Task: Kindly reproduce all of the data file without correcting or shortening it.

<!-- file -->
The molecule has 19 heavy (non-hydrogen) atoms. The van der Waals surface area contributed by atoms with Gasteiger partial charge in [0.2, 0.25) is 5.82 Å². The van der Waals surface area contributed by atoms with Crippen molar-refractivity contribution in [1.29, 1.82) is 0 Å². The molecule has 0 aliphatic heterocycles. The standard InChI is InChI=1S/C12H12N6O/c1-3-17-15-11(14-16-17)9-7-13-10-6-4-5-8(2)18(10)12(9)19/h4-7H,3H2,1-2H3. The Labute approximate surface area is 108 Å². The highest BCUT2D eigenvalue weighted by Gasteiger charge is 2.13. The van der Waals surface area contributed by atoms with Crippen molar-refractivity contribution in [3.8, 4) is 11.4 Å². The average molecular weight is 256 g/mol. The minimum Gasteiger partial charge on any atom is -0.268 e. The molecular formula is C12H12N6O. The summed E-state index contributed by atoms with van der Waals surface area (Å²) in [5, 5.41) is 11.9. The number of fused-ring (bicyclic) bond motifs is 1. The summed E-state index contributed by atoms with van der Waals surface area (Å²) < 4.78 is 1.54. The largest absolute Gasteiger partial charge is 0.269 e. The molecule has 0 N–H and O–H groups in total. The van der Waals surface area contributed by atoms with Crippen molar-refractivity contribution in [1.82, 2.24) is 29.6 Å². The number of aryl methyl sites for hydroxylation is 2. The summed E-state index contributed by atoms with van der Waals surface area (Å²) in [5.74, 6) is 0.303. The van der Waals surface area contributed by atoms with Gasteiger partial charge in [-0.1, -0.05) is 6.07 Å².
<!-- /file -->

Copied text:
The molecule has 19 heavy (non-hydrogen) atoms. The van der Waals surface area contributed by atoms with Gasteiger partial charge in [0.2, 0.25) is 5.82 Å². The van der Waals surface area contributed by atoms with Crippen molar-refractivity contribution in [1.29, 1.82) is 0 Å². The molecule has 0 aliphatic heterocycles. The standard InChI is InChI=1S/C12H12N6O/c1-3-17-15-11(14-16-17)9-7-13-10-6-4-5-8(2)18(10)12(9)19/h4-7H,3H2,1-2H3. The Labute approximate surface area is 108 Å². The highest BCUT2D eigenvalue weighted by Gasteiger charge is 2.13. The van der Waals surface area contributed by atoms with Crippen molar-refractivity contribution in [3.8, 4) is 11.4 Å². The average molecular weight is 256 g/mol. The minimum Gasteiger partial charge on any atom is -0.268 e. The molecular formula is C12H12N6O. The summed E-state index contributed by atoms with van der Waals surface area (Å²) in [5, 5.41) is 11.9. The number of fused-ring (bicyclic) bond motifs is 1. The summed E-state index contributed by atoms with van der Waals surface area (Å²) < 4.78 is 1.54. The largest absolute Gasteiger partial charge is 0.269 e. The molecule has 0 N–H and O–H groups in total. The van der Waals surface area contributed by atoms with Crippen molar-refractivity contribution in [1.82, 2.24) is 29.6 Å². The number of aryl methyl sites for hydroxylation is 2. The summed E-state index contributed by atoms with van der Waals surface area (Å²) in [5.74, 6) is 0.303. The van der Waals surface area contributed by atoms with Gasteiger partial charge in [-0.1, -0.05) is 6.07 Å².